You May Qualify for Important Clinical Trials
Patients with a cancer diagnosis may be eligible to participate in a clinical trial. Cancer treatment clinical trials are research studies designed to find better ways to treat cancer. Clinical trials often compare the most accepted cancer treatment (standard treatment) with a new treatment doctors hope will be better. Clinical trials test many types of treatment, such as new drugs, new approaches to surgery or radiation therapy, new combinations of treatments, or new methods such as gene therapy. What doctors learn in these trials helps people with cancer now and in the future.
TrialCheck, the nation's premier searchable database for cancer clinical trials, is now available through the American Cancer Society and its 24-hour National Cancer Information Center (800) ACS-2345, giving millions of cancer patients quick access to clinical trial matches for their diagnosis and locale. All users receive an information packet from the ACS, which includes summaries of protocols returned in search results. Patients can also save their searches and send them via email to themselves or others for their personal use. These combined features allow users to continue to bridge the gap between patients seeking treatment options through clinical trials and the researchers who provide those clinical trials.
Breast reconstruction trial
The XPAND II (AirXpanders Patient Activated CoNtrolleD Tissue Expander System for Breast Reconstruction) clinical trial is a continued access of the previous clinical study (XPAND) designed to evaluate a new tissue expansion method for women who are undergoing breast reconstruction. It is a randomized, controlled clinical study to directly compare the outcomes of the traditional saline tissue expansion method to an investigational, remote-controlled, needle-free, tissue expansion system. This continued access study (FDA approved to allow pts continued access to this device) while AirXpanders, Inc. completes its marketing application and during the review process by FDA. We were the busiest center in the country for the first trial and are currently enrolling patients in the XPAND II study. Good Samaritan Hospital is the country’s leading and most active test facility, and the only facility in the Bay Area offering this clinical trial. This research won best paper at the California Society of Plastic Surgeons Annual Meeting in 2013, and the interim results were just accepted to the most prestigious plastic surgery meeting in the country – the American Association of Plastic Surgeons Annual Scientific Meeting.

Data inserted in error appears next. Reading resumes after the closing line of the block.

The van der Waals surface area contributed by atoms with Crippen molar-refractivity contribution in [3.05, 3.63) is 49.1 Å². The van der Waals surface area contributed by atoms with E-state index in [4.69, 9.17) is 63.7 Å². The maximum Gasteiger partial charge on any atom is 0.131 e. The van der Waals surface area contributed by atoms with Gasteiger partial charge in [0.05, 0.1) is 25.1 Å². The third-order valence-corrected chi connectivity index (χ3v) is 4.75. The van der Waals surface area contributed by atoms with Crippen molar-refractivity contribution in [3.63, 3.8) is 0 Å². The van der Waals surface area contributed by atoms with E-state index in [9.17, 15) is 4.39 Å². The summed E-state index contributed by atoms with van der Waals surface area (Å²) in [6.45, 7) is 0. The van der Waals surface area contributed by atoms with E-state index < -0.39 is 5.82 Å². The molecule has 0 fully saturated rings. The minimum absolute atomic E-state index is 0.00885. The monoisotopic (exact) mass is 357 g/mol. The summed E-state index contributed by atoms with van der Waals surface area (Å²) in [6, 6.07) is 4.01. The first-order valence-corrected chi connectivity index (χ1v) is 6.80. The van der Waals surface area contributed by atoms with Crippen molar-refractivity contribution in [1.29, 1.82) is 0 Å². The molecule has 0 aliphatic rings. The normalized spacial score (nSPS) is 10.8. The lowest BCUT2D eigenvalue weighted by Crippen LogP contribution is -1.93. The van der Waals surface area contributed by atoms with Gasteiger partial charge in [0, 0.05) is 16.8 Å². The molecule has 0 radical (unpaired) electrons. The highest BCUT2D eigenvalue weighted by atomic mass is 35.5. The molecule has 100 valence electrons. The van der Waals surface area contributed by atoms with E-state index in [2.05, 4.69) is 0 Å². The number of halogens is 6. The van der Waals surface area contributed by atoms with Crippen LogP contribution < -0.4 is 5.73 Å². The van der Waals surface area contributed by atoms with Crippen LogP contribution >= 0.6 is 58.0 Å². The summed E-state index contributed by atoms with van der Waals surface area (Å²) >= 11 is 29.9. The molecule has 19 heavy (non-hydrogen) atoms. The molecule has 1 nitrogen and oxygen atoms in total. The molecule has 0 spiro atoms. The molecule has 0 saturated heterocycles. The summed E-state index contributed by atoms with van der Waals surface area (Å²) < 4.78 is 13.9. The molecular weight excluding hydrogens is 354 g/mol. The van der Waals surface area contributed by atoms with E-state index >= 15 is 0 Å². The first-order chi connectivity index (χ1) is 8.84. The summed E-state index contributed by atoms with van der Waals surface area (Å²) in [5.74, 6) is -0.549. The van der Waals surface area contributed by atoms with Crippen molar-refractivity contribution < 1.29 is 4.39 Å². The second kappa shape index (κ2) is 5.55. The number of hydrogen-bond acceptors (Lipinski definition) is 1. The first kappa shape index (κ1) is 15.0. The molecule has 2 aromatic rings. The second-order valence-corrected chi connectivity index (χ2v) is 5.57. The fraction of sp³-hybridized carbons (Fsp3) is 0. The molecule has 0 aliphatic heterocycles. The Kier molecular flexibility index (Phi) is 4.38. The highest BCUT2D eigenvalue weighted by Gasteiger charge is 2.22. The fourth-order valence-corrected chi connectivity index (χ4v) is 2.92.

For more information on the study, please visit clinicaltrials.gov (NCT01425268). If you, or someone you know, is interested in joining this study at Good Samaritan Hospital, please call Jessica Biddy, RN, Study Coordinator at (408) 559-7177.
Good Samaritan Hospital. HIPEC is a salvage treatment for relapsed and primary peritoneal surface tumors of gastrointestinal and genitourinary origin. Surgery is combined with heated intra-operative chemotherapy to provide patients with traditionally intractable primary or recurrent cancers a chance at long term remission. This program has been active for nine years now and has demonstrated safety and improved outcomes.
Another hyperthermia trial available at Good Samaritan Hospital is the HEATT Study which is a Phase 1 Trial Perfusion Induced Systemic Hyperthermia (PISH) Over Multiple Cycles for Terminal Ovarian Cancer. The group of Good Samaritan doctors, Verthermia, conducting the HEATT Study hosted the inaugural Hyperthermia Summit in Los Gatos. This event was attended by physicians and scientists from all over the world. Good Samaritan is the only hospital in the nation sponsoring this research. We are proud to be a part of this ground breaking treatment and grateful to see the interest of the scientific community.
Some of the other trials being offered to Good Samaritan Hospital patients include:
- TheraSphere® Yttrium-90 Glass Microspheres. Humanitarian Use Device (HUD)- an "approved" FDA device
- Ethyl Study: Trial of Subcutaneous Amifostine in the Prevention of Radiation-Induced Esophagitis and Pneumonitis in Patients with Measurable, Unresectable NSMLC
- Excised Breast Tumor Gene Profile Analysis. Previous title: Breast Biopsy Microarray Gene Analysis
- CARE STUDY: Inamed Corporation Style 410 Silicone-Filled Breast Implant Continued Access Reconstruction/Revision Expansion
- Study of Denosumab as Adjuvant Treatment for Women W/High Risk Early Breast Cancer Receiving Neoadjuvant or Adjuvant Therapy (D-CARE)
Many other community-based outpatient clinical trial opportunities are offered through our staff physicians' private offices. Patients can contact their physician for further information or to see if they are eligible to participate in a clinical research trial. About Clinical Trials »